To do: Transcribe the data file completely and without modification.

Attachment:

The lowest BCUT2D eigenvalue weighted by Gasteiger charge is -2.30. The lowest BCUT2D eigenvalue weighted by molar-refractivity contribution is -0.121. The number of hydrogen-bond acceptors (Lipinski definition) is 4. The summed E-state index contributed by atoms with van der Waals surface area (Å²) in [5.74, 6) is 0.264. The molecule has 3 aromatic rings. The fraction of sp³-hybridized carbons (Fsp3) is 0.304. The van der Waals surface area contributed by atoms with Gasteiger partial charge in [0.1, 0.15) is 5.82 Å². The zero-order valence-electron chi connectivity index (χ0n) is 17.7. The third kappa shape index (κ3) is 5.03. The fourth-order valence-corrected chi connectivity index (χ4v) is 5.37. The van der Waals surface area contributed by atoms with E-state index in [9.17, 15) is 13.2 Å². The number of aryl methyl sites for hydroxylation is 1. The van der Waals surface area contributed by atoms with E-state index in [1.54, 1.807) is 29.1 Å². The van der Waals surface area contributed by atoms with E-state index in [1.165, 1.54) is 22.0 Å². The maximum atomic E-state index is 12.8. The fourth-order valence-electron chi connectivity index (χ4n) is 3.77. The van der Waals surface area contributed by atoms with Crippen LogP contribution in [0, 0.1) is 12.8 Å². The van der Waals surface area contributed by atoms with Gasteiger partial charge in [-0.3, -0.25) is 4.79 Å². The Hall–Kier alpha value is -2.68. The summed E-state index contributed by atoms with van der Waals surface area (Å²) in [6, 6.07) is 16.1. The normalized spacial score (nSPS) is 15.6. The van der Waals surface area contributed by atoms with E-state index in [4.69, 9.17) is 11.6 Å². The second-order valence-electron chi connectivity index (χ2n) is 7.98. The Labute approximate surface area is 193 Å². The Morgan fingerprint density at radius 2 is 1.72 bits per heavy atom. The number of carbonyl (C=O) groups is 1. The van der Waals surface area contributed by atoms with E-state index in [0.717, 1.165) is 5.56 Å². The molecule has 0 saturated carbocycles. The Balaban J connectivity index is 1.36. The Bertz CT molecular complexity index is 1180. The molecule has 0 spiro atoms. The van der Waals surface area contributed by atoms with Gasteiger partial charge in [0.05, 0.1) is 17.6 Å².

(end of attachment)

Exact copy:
The lowest BCUT2D eigenvalue weighted by Gasteiger charge is -2.30. The lowest BCUT2D eigenvalue weighted by molar-refractivity contribution is -0.121. The number of hydrogen-bond acceptors (Lipinski definition) is 4. The summed E-state index contributed by atoms with van der Waals surface area (Å²) in [5.74, 6) is 0.264. The molecule has 3 aromatic rings. The fraction of sp³-hybridized carbons (Fsp3) is 0.304. The van der Waals surface area contributed by atoms with Gasteiger partial charge in [0.1, 0.15) is 5.82 Å². The zero-order valence-electron chi connectivity index (χ0n) is 17.7. The third kappa shape index (κ3) is 5.03. The fourth-order valence-corrected chi connectivity index (χ4v) is 5.37. The van der Waals surface area contributed by atoms with E-state index in [9.17, 15) is 13.2 Å². The number of aryl methyl sites for hydroxylation is 1. The van der Waals surface area contributed by atoms with E-state index in [1.54, 1.807) is 29.1 Å². The van der Waals surface area contributed by atoms with E-state index in [1.165, 1.54) is 22.0 Å². The maximum atomic E-state index is 12.8. The fourth-order valence-electron chi connectivity index (χ4n) is 3.77. The van der Waals surface area contributed by atoms with Crippen LogP contribution in [0, 0.1) is 12.8 Å². The van der Waals surface area contributed by atoms with Gasteiger partial charge in [-0.3, -0.25) is 4.79 Å². The Hall–Kier alpha value is -2.68. The summed E-state index contributed by atoms with van der Waals surface area (Å²) in [6, 6.07) is 16.1. The normalized spacial score (nSPS) is 15.6. The van der Waals surface area contributed by atoms with E-state index in [4.69, 9.17) is 11.6 Å². The second-order valence-electron chi connectivity index (χ2n) is 7.98. The Labute approximate surface area is 193 Å². The Morgan fingerprint density at radius 2 is 1.72 bits per heavy atom. The number of carbonyl (C=O) groups is 1. The van der Waals surface area contributed by atoms with E-state index in [0.717, 1.165) is 5.56 Å². The molecule has 0 saturated carbocycles. The Balaban J connectivity index is 1.36. The Bertz CT molecular complexity index is 1180. The molecule has 0 spiro atoms. The van der Waals surface area contributed by atoms with Gasteiger partial charge in [0.05, 0.1) is 17.6 Å².